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Kidney Week

Abstract: PO0590

Development of a CKD Model in Cynomolgus Monkeys and Its Application to Test Zampilimab, a Monoclonal Antibody (mAb) Specific for Human Transglutaminase 2 (TG2)

Session Information

  • CKD Mechanisms - 1
    October 22, 2020 | Location: On-Demand
    Abstract Time: 10:00 AM - 12:00 PM

Category: CKD (Non-Dialysis)

  • 2103 CKD (Non-Dialysis): Mechanisms


  • Huang, Linghong, UCB Pharma, Slough, United Kingdom
  • Song, James Zhizhan, Prisys Biotechnology, Shanghai, China
  • Johnson, Timothy Scott, UCB Pharma, Slough, United Kingdom

TG2, a crosslinking enzyme involved in wound healing, is linked to the development of renal fibrosis. TG2 irreversibly crosslinks proteins via ε(γ-glutamyl) lysine dipeptide bonds, including extracellular matrix (ECM) proteins. TG2 accelerates ECM deposition and renders the matrix resistant to ECM proteases, forcing ECM homeostasis towards accumulation. TG2 also crosslinks large latent TGFβ1 into the ECM, releasing the active pro-fibrotic TGFβ1 dimer.
Zampilimab (IC50 0.2nM, Kd 120pm), a humanized mAb specific for human TG2, is under investigation for the treatment of fibrosis. Application of zampilimab in a primary human cell model of renal fibrosis had positive results; however due to human specificity, zampilimab efficacy cannot be tested in rodent in vivo models.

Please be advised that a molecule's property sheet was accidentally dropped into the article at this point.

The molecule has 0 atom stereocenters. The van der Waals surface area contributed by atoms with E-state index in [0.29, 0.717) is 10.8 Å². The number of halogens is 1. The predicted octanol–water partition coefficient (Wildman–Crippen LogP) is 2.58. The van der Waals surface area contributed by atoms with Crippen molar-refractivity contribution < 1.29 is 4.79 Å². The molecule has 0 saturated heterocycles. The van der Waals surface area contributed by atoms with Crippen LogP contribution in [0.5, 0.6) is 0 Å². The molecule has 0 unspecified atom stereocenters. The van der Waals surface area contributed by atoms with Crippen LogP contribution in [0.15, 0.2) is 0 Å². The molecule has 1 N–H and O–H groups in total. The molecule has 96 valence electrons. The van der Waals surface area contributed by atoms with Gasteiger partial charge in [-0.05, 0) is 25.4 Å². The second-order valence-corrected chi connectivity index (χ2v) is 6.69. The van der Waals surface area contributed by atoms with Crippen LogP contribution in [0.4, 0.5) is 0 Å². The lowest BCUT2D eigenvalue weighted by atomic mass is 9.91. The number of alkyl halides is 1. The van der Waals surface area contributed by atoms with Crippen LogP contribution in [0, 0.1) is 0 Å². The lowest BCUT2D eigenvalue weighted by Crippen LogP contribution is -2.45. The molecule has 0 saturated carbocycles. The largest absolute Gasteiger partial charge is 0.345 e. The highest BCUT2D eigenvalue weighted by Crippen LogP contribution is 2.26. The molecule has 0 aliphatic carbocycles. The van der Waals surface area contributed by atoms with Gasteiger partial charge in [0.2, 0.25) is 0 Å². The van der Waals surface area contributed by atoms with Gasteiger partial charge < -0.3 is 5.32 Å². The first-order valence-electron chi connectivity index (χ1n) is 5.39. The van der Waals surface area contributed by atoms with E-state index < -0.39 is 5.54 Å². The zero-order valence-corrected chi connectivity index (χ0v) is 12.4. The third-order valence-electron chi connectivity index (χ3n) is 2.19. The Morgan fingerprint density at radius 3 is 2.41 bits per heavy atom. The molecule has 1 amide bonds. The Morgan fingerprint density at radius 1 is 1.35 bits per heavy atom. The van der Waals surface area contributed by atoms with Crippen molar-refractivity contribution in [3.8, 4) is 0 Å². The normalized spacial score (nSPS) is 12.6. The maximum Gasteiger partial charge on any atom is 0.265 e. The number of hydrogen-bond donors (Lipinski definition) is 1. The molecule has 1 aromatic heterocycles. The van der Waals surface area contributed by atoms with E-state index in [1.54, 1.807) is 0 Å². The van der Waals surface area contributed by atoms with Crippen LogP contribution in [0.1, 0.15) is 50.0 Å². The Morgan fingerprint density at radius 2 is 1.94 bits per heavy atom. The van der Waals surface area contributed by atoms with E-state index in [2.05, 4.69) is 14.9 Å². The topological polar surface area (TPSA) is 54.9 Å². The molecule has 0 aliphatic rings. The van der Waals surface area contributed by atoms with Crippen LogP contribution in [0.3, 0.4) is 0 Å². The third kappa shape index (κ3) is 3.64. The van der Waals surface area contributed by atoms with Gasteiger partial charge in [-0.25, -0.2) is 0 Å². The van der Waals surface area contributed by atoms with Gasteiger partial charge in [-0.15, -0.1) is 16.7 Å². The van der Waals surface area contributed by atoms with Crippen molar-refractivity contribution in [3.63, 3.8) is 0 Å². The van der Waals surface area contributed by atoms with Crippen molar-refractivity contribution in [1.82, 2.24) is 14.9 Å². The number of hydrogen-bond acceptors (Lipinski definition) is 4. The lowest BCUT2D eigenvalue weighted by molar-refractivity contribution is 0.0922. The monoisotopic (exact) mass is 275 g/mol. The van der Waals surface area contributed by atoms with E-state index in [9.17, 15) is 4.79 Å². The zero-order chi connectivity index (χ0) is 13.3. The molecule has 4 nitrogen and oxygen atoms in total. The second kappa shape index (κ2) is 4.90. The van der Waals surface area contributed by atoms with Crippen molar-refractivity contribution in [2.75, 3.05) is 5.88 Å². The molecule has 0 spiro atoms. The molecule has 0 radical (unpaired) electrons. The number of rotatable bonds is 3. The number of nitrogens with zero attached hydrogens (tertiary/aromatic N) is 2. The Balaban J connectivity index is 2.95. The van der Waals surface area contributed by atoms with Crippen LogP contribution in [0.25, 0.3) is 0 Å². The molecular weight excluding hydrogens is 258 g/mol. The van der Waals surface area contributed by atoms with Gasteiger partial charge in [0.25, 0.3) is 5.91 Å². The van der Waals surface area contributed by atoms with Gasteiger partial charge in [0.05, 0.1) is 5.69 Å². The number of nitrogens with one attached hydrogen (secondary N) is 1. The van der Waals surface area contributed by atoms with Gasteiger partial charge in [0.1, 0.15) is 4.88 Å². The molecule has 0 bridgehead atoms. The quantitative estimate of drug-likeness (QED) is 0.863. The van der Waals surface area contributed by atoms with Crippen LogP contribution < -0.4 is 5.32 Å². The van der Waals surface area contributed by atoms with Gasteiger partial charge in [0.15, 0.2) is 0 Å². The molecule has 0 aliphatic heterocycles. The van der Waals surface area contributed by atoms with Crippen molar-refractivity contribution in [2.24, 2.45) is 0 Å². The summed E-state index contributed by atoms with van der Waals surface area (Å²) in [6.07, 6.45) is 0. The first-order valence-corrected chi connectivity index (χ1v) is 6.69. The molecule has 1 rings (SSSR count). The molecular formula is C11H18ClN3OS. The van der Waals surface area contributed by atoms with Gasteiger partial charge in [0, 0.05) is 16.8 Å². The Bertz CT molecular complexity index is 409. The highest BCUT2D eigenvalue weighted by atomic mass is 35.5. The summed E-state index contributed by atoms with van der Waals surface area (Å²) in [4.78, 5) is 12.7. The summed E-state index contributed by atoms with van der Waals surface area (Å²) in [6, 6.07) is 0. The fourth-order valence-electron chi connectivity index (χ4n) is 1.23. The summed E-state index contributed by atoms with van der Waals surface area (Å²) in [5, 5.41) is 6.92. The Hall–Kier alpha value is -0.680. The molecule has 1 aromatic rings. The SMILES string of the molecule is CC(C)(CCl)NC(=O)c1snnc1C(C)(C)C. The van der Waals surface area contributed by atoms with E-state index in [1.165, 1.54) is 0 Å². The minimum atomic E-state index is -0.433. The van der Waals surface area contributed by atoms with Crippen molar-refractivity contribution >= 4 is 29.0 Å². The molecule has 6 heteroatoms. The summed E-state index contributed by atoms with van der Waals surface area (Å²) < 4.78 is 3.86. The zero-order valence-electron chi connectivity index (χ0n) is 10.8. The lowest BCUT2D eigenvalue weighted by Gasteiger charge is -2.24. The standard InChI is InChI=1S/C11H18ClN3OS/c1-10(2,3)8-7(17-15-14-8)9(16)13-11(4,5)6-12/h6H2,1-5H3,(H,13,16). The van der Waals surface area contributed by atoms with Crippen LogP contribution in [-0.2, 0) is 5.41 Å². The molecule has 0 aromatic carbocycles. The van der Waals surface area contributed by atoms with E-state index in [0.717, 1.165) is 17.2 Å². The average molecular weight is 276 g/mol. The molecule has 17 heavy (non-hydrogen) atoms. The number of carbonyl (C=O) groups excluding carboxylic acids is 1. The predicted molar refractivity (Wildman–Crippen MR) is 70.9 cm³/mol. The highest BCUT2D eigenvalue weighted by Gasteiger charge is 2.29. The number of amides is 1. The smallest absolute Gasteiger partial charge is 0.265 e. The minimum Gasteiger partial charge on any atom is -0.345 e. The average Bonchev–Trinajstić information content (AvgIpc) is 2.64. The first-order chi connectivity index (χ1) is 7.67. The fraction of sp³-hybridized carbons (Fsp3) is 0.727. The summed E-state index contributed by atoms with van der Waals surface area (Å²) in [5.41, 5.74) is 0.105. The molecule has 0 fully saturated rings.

A unilateral ureteric obstruction model of CKD was developed in aged cynomolgus monkeys. Zampilimab was applied prophylactically immediately following model induction. TG2 activity was measured using an in-situ activity assay, and zampilimab target occupancy determined by competitive immunofluorescence. Renal fibrosis was measured by computerized image analysis and histopathological scoring of Masson’s trichrome, Picosirius red and H&E stained slides with hydroxyproline measured by amino acid analysis.


Ligation of the left ureter led to development of severe tubulointerstitial fibrosis with elevated TG2 antigen levels and activity, leading to end-stage histology by 6 weeks. This primate model has a greater expansion of the tubular basement membrane than similar rodent models, with histology more closely resembling obstructive disease in man. Following zampilimab intervention in a 4-week study, 7 days post final dose, TG2 activity remained completely inhibited at a high dose, whereas 70% of activity returned at a low dose. However, both zampilimab doses ameliorated the level of renal fibrosis by pathology score, computerized determination of fibrotic index and hydroxyproline.


Our primate model of CKD demonstrated that zampilimab can effectively block TG2 activity and prevent renal fibrosis. A Phase 1/2 study of zampilimab for the treatment of post-renal transplant fibrosis is ongoing (NCT04335578).


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